Brazil’s dead monkeys are connected to a human disease outbreak

While most of the world is focusing on Zika, Brazil is currently dealing with another serious disease outbreak. People first noticed signs of trouble when monkeys started dropping dead in the forest. Soon people started getting sick and dying as well.

The cause of over 600 monkey deaths and 173 suspicious human deaths is yellow fever. Yellow fever has not been a major issue in Brazil since the 1940s, when mass vaccination and mosquito control campaigns nearly eradicated the disease. Since then, only a handful of human cases happen each year. These cases are sylvatic or “jungle” cases as they occur when people are bitten by mosquitoes in areas where mosquitoes are known to be able to transmit yellow fever. Outbreaks normally die out on their own due to spontaneous reasons or as people in affected areas get vaccinated and the mosquitoes run out of susceptible humans. This current outbreak has spread far beyond the “usual” size.

A graphic demonstrating how humans can spread yellow fever in jungle areas, suburban areas and urban areas. Courtesy WHO.

The spread of yellow fever. Courtesy WHO.

This outbreak was first noticed in humans in December in people living in rural areas of the Brazilian state of Minas Gerais, a mainly agricultural area north of Sao Paulo and Rio de Janiero. Yellow fever causes fever, headache, jaundice, muscle pain, nausea, vomiting, and fatigue. Most people with yellow fever do not experience symptoms and do not know they are infected. However, some patients progress to a serious second phase of infection where they develop life-threatening symptoms. Half of the patients who go on to this second phase die from their infection.

Map of Brazil showing large areas across the country that were at risk for yellow fever in 2013 compared to a very small area on the west coast which is at risk for 2017. Courtesy WHO.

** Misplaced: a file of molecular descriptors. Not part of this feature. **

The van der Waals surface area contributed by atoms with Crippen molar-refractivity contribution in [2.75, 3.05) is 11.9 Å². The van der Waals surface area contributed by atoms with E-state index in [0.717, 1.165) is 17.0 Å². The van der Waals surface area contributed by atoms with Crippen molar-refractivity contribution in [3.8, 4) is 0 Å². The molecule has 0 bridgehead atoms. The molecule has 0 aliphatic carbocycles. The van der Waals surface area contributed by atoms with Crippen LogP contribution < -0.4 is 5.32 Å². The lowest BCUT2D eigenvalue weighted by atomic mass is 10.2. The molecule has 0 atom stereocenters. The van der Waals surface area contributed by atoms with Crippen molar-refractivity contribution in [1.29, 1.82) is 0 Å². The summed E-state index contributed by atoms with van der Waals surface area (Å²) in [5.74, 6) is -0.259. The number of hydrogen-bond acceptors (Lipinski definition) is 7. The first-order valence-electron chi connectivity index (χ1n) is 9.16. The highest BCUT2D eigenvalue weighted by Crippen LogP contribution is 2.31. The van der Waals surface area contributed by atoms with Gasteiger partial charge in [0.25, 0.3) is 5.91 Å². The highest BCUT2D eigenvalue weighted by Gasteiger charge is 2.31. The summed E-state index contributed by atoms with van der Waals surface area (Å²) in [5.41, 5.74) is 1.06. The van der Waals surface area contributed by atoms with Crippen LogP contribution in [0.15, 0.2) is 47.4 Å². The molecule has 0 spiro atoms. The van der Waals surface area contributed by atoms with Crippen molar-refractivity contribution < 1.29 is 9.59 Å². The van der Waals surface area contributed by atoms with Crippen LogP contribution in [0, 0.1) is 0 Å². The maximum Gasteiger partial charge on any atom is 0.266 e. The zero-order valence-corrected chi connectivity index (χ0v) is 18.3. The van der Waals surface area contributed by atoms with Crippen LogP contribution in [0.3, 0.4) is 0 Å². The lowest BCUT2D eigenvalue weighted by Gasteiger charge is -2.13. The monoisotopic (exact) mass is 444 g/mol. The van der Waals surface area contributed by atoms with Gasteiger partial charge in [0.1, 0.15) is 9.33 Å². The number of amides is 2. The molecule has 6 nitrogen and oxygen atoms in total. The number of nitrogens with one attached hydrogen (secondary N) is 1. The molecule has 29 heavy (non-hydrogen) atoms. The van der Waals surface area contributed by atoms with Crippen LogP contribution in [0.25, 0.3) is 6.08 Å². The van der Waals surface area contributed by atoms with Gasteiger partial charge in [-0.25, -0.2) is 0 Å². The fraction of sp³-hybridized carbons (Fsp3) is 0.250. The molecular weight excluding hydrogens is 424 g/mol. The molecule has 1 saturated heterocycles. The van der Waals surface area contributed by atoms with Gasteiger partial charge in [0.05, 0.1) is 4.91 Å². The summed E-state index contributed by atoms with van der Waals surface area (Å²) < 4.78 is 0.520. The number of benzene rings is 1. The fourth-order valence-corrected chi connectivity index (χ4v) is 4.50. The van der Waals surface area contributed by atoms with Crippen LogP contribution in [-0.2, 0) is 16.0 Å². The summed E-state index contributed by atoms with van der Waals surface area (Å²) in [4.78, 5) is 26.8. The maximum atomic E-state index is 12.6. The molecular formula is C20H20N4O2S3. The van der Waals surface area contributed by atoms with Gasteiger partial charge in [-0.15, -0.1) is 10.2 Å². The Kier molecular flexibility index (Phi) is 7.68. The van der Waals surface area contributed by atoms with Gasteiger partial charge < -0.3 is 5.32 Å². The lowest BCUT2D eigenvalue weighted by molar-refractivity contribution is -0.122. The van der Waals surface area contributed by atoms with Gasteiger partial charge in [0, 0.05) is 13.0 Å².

Map of areas at risk for yellow fever transmission in 2013 and 2017 in Brazil. Courtesy WHO.

According to Brazilian officials, there have been over 1000 reported cases to date, compared to the handful of cases that normally occur each year. The concern is that this outbreak will spread to urban areas where Aedes aegypti mosquitoes live. Those are the mosquitoes that can also transmit Zika and dengue and they thrive in urban settings, where they can survive in the smallest containers of standing water. Because many Latin American countries haven’t had large numbers of yellow fever cases in decades, many people have never been vaccinated. All of this could be a recipe for disaster.

Worldwide yellow fever outbreak control efforts are challenged by an ongoing yellow fever vaccine shortage, as outbreaks have recently occurred (and some are still occurring) in Angola, Democratic Republic of the Congo, and Uganda, in addition to Brazil. Officials in Brazil have declared a public health emergency and have been vaccinating millions of people to try to stop the spread.

Falling vaccine rates coupled with more frequent interactions between people and disease vectors means the world may see increasing numbers of outbreaks.

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